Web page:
The BFI has launched ‘Disabled Britain on Film’, a rich and varied free online collection of more than 170 films from across the UK, plus 20 specially curated features available to rent on BFI Player. It charts disabled people’s everyday lives onscreen over the last century, showcasing the UK’s flourishing contemporary deaf and disability-led filmmakers.
Dating from the earliest film East End Cripples Enjoy a Happy Days Outing in Epping Forest (1911) to the most recent title, The Mask (2017), this valuable resource explores the representation of disabled people on film over the last century from across the UK.
Giving a unique insight into the lives and everyday experiences of people, often hidden from screen history, the collection of fiction and non-fiction films reveals the shocking treatment of disabled people. It also charts changing attitudes and improved legislation around access and inclusion.
The collection provides vital context to the issue of ‘cripping up’, currently at the top of the news agenda. This issue is creating much debate, with recent high-profile and controversial casting decisions fueling it. This includes Bryan Cranston’s current portrayal of a wheelchair-user in his new film The Upside, and non-disabled actor Charlie Heaton’s lead role in the BBC’s remake of The Elephant Man.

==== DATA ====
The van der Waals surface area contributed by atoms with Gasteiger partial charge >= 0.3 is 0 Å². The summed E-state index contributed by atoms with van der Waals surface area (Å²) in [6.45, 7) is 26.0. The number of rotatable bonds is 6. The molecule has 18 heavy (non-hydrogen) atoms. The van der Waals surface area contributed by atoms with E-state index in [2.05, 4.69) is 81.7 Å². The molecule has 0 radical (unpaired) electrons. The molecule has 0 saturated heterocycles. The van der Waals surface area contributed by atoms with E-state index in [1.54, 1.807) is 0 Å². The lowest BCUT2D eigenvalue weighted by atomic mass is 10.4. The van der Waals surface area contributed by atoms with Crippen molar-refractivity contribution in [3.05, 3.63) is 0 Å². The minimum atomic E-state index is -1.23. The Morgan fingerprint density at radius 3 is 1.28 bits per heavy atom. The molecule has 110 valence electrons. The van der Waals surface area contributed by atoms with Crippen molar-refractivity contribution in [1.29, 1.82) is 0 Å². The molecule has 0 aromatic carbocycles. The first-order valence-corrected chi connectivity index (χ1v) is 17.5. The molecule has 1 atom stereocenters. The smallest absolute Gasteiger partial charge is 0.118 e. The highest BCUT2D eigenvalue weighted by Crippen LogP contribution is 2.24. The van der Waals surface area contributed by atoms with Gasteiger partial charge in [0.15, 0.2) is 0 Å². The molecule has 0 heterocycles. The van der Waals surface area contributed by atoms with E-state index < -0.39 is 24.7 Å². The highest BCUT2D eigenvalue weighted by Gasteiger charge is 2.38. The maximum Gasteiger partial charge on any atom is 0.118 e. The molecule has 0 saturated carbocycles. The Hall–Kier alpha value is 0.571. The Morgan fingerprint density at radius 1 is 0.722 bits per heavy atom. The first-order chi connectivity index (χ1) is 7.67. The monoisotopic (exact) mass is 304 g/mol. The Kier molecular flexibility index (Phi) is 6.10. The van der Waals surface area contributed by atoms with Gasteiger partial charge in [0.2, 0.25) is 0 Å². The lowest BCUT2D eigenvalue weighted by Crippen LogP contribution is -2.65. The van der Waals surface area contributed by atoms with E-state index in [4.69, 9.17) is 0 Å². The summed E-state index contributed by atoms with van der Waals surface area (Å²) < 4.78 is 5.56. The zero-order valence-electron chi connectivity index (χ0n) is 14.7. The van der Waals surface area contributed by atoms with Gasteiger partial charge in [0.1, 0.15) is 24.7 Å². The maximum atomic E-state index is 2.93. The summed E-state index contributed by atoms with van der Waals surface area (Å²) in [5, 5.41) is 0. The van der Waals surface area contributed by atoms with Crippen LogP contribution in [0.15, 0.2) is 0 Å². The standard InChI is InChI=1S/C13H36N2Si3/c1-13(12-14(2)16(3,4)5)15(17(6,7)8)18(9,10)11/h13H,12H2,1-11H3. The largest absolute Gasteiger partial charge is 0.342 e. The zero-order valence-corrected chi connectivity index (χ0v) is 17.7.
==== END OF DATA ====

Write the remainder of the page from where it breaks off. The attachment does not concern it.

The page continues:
Film and television needs to be more inclusive
Disabled Britain on Film launches in parallel to a renewed call for the film and television industries to be more inclusive on and off screen. The industry needs to create more opportunities for disabled actors to be considered for a broader range of roles. In turn, this will embrace more meaningful and authentic casting across the board.
This is as BFI Diversity Standards, which provides filmmakers with a framework to improve representation in front and behind the camera, are gradually being adopted by the wider industry.
Drawn from films held by the BFI National Archive, in association with Regional and National Archive partners from across the UK, the Disabled Britain on Film collection also includes titles from leading UK charities such as Scope, Leonard Cheshire and Royal National Institute for the Blind (RNIB).
Spanning documentaries, news reports, charity appeals, home movies and works of fiction, the collection features appearances by leading figures in the history of disabled Britain from all walks of life. It includes:
- pioneering rights campaigner Paul Hunt;
- Minister for the Disabled Alf Morris MP;
- Blockheads lead singer Ian Dury;
- actor/writer Mat Fraser;
- and artist/activist Liz Crow.
It also showcases films by leading filmmakers David Lean, Anthony Asquith, Jack Cardiff and support from a host of famous faces including, Sean Connery, Charles Laughton, Sylvia Syms, Flora Robson, John Mills and Frank Sidebottom.
Showcasing the history of disability
There are some genuinely surprising and rare films, including the late John Hurt playing a disabled teenager being welcomed into a youth club in The Contact (1963). Produced in connection with Scope and made two decades before he played John Merrick in David Lynch’s Oscar-nominated The Elephant Man (1980), The Contact is a remarkably forward-looking attempt to show the need for inclusion of disabled young people in mainstream society.
Many of the films in the collection are anchored through a well-meaning and sometimes patrician narrator. But some of the most compelling moments are when disabled people speak for themselves.